We all know the excitement of waiting for a package to arrive — and the confusion and disappointment when a delivery gets delayed.
Customers remember brands that deliver their products quickly. If an order takes weeks to arrive, customers will likely think twice before ordering from that company again. Brands that prioritize quick order fulfillment build trust and reliability with their customers.
Manufacturing lead time refers to the time between when the production of a product is scheduled and when it’s completed — it’s a major factor in driving consumer trust and happiness.
If you’re outsourcing products, much of the lead time is out of your control since you’re relying on the supply chain. However, as a business owner, there are actions you can take to mitigate supply chain issues and reduce manufacturing lead time.
In this post, we’ll explore the different factors that impact manufacturing lead time and provide tips on how to reduce it.
In the manufacturing process, there are four primary types of lead time that relate to the process as a whole. These include:
All of these lead times work in tandem to determine the total lead time required to manufacture and deliver the product.
Lead time and cycle time are commonly confused, but you can distinguish them by looking at the timeline for an order.
While lead time begins when a customer places an order, cycle time doesn’t begin until work actually begins on the product. So while lead time includes both purchase processing and the actual manufacturing, cycle time only refers to the process once manufacturing begins.
To reduce manufacturing lead time, you have to know what your baseline is. Luckily, you can easily calculate manufacturing lead time so you can make a plan to reduce it.
The formula for calculating manufacturing lead time is:
While this calculation may appear simple, it’s important to know exactly what each term refers to before crunching the numbers. Here’s what each element means:
Adding these elements together paints a full picture of the manufacturing process — and the timelines for each step. It’s important to break the equation down into these three timelines so you know which step to prioritize first when optimizing your lead time.
Knowing how to calculate and reduce manufacturing lead time is significant because of the sheer amount of factors that can add to or increase lead time. The factors that impact manufacturing lead time include but are not limited to:
Just as a vehicle cannot run without fuel, a manufacturer cannot fulfill orders without raw materials. Stockouts can be catastrophic for manufacturers as they bring production to a halt. This delay in production can:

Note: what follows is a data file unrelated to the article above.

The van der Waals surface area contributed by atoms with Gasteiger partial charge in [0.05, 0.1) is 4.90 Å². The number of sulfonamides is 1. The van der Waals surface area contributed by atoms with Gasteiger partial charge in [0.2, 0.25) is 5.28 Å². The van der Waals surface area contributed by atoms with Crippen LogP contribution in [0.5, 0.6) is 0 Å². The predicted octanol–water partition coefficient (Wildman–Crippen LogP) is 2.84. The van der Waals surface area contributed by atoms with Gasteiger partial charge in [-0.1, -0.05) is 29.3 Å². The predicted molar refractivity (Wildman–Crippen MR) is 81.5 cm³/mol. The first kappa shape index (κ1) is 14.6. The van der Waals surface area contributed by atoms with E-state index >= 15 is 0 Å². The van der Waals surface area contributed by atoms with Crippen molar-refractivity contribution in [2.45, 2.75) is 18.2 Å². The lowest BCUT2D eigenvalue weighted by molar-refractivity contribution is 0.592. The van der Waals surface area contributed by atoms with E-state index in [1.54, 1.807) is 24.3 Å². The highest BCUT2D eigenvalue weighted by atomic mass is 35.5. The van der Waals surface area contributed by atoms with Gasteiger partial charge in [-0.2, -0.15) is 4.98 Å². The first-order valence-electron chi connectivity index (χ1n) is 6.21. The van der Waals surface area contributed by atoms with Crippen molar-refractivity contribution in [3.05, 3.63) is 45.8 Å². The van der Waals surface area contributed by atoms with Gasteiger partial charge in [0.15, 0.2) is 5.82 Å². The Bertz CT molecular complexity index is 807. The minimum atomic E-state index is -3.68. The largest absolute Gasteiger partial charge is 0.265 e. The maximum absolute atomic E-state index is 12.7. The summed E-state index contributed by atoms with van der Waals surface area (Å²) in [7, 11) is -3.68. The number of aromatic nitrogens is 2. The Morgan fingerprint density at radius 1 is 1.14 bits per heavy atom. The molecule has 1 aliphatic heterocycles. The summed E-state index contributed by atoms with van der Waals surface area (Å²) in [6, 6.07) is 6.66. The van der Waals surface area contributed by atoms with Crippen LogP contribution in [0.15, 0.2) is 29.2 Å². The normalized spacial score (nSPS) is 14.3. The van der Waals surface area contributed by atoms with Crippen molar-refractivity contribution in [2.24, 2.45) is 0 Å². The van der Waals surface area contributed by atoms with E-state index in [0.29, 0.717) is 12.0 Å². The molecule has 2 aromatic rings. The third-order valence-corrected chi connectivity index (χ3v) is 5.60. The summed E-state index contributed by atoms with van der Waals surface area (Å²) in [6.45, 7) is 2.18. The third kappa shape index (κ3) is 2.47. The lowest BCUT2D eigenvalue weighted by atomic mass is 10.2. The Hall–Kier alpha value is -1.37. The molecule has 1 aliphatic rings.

With the right inventory management software, you can set reorder points so the system will automatically place orders with suppliers when raw materials fall below a certain preset level, ensuring that you do not face stockouts.
Learn how Cin7 inventory management solutions solves this problem and more with a live demo.
Just as stockouts can lead to an increase in manufacturing lead time, the same can happen with suppliers. Stockouts and supply chain issues with suppliers can increase their lead time, leading to an increase in yours.
Dealing with multiple suppliers can make predicting when all required items will be delivered difficult, resulting in overstocking or understocking. Ordering excess inventory can strain your budget while understocking can lead to a loss in potential sales. All of this makes it challenging to execute production smoothly.
You can address this issue by consolidating suppliers to ensure that everything you need arrives simultaneously, allowing for smooth production runs and lower shipping costs.
If you plan to go skydiving, you expect the parachute to be well-tested and of supreme quality, right? After all, your life depends upon it.
For items like parachutes, extensive testing is essential, and more testing requires more time. The production part approval process (PPAP) determines the time to complete processing. In manufacturing, you need to check the individual quality of the products and ensure the parts work as desired once combined.
The number of tests — and the number of parts you must test — all affect lead time.
Shipping is the act of carrying items from one place to another. A number of factors can affect shipping time, including natural disasters, human error, and component shortages. Out of all the issues discussed so far, this one is the most unpredictable and challenging to control.
Businesses can mitigate the risk of shipping delays by sourcing suppliers located nearby. Otherwise, you can choose a supplier who constantly keeps inventory stocked by monitoring their levels. There’s a general rule of thumb: Fewer incoming shipments lead to a lower risk of order fulfillment delays.
Inefficient inventory control can adversely affect the lead time of your manufacturing unit. Inefficiencies increase inventory management costs, raise stock handling charges, and generally slow the production process. Unlike delays in shipping and lead time variability of suppliers, inventory control is entirely in your control.
Implementing proper inventory control can help you determine how much inventory you currently hold, ensuring that you have all the necessary components to run manufacturing smoothly.
In 2017, the demand for fidget spinners was soaring high. It is estimated that 50 million fidget spinners were sold in the first half of 2017 alone. But today, hardly anyone talks about them.